A judge assigned to a family law calendar in Maricopa County recently remarked that he and his judicial brethren notice that the lawyers practicing family law behave badly toward each other, much worse than what the judges have experienced in civil and criminal assignments. Unfortunately, most of us have litigated against lawyers in family law cases who are consistently abrasive, discourteous and combative.
Particularly in the early years of my practice, I had occasions where it was challenging not to be hijacked by a client’s need for retribution, or to project their anger. But now, after 37 years of practice, I have learned that behaving in a way that contributes to a more adversarial process and relationship with opposing counsel is not just personally debilitating, more importantly it does not serve my client’s best interests, or their children’s.
All of us in the family law community, including judges, lawyers, and the people we serve, should insist upon, and be committed to, a higher standard of professionalism.
This year I have the privilege and honor of serving as Chair of the Executive Council of the Family Law Section of the State Bar of Arizona. One of our goals this year is to lead the charge towards a higher standard of professionalism in the practice. We are hoping to generate broad support for this effort and this article is the first step towards moving in the right direction. There are a variety of actions we can take to move towards that goal.
We should avoid engaging in behavior that is offensive and demeaning. This is particularly challenging when applied to our communications. We should recognize that all our communications should be thoughtfully designed to achieve some result. For example, years ago, in a case where I was representing the stay-at-home spouse of a physician, I wrote a letter that pointedly criticized the physician for his parenting skills, or lack thereof. Shortly after I sent the letter, the physician’s lawyer called me to talk about some of the issues in the case, including our request for a significant amount of temporary spousal maintenance. In our call, he reflected that I had asked his client to agree to pay quite a bit of money to mine and to also be responsible for certain other financial obligations, and he asked if I thought that my harsh letter would make it more likely that his client would be willing to make those commitments voluntarily. Of course, the answer is obvious. By sending the harsh letter, not only did I make it more likely that his client would be uncooperative, I had also made his lawyer’s job of convincing him to volunteer a reasonable amount of temporary spousal maintenance more difficult. Upon reflection, while my client may have been pleased to read the letter that projected her feelings, it was counterproductive to the result that I was trying to achieve. I would have been much better off to explain to my client that it would serve her interests better to stay focused on the goal. Negotiating reasonable, if not generous, temporary orders was less likely to be achieved by sending communications that personally attacked her soon-to-be ex-spouse.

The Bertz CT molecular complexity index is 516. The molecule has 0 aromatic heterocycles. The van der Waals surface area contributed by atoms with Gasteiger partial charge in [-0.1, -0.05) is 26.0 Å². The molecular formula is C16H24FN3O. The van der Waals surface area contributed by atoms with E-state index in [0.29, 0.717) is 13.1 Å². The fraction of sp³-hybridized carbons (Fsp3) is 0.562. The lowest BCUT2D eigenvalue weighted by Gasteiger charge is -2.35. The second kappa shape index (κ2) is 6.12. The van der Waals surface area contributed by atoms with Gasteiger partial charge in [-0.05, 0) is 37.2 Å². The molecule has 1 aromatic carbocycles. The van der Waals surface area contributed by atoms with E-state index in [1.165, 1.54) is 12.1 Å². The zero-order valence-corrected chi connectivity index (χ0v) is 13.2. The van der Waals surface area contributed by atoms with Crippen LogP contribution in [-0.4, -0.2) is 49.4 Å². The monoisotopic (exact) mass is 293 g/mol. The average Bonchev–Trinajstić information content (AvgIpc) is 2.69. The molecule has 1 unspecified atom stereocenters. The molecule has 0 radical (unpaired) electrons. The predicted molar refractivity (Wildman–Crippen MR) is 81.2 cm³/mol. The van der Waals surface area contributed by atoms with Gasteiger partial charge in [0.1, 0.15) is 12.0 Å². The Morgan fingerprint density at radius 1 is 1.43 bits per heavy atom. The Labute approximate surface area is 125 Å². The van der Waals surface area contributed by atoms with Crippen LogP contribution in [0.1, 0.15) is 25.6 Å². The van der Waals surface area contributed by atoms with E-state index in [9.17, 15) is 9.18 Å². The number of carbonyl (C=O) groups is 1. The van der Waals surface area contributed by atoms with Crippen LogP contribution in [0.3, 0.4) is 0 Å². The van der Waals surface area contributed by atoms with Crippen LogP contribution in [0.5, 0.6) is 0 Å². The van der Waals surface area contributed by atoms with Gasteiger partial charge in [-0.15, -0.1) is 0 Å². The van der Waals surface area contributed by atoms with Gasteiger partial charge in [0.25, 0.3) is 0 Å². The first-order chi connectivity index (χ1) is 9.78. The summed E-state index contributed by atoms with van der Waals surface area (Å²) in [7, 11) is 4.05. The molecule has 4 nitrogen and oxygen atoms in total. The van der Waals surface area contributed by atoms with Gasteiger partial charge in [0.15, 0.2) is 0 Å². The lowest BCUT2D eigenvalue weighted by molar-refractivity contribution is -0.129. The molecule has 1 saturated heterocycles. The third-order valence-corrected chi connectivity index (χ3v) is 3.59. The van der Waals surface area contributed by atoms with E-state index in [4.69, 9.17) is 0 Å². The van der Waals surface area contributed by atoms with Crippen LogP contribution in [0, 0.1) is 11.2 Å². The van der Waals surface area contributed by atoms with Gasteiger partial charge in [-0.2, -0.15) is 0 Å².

We should not engage in activity that facilitates a more volatile, hostile and emotional atmosphere. A lawyer I greatly respect once reflected that the adversarial process in a contested divorce can resemble a war. But at the end of our family law “wars”, with blood on the battlefield and losses of people and treasure, we expect the combatants to walk off together, holding hands, to effectively co-parent. We should reflect on that sentiment and recognize the negative, long-term impact protracted litigation has on all the family members, especially the children.
We are planning a state bar sponsored program focused on guiding lawyers to more effectively represent and advocate for their clients while maintaining the highest standards of professionalism. When you receive the information about the program, I hope you will be compelled to participate and encourage others to do so.
Let’s work on building a culture that steers us all towards a higher level of professionalism. When we change the culture, all of us in family law community, and especially our clients, will experience less suffering and we will have more satisfaction in the practice of family law. Mitchell Reichman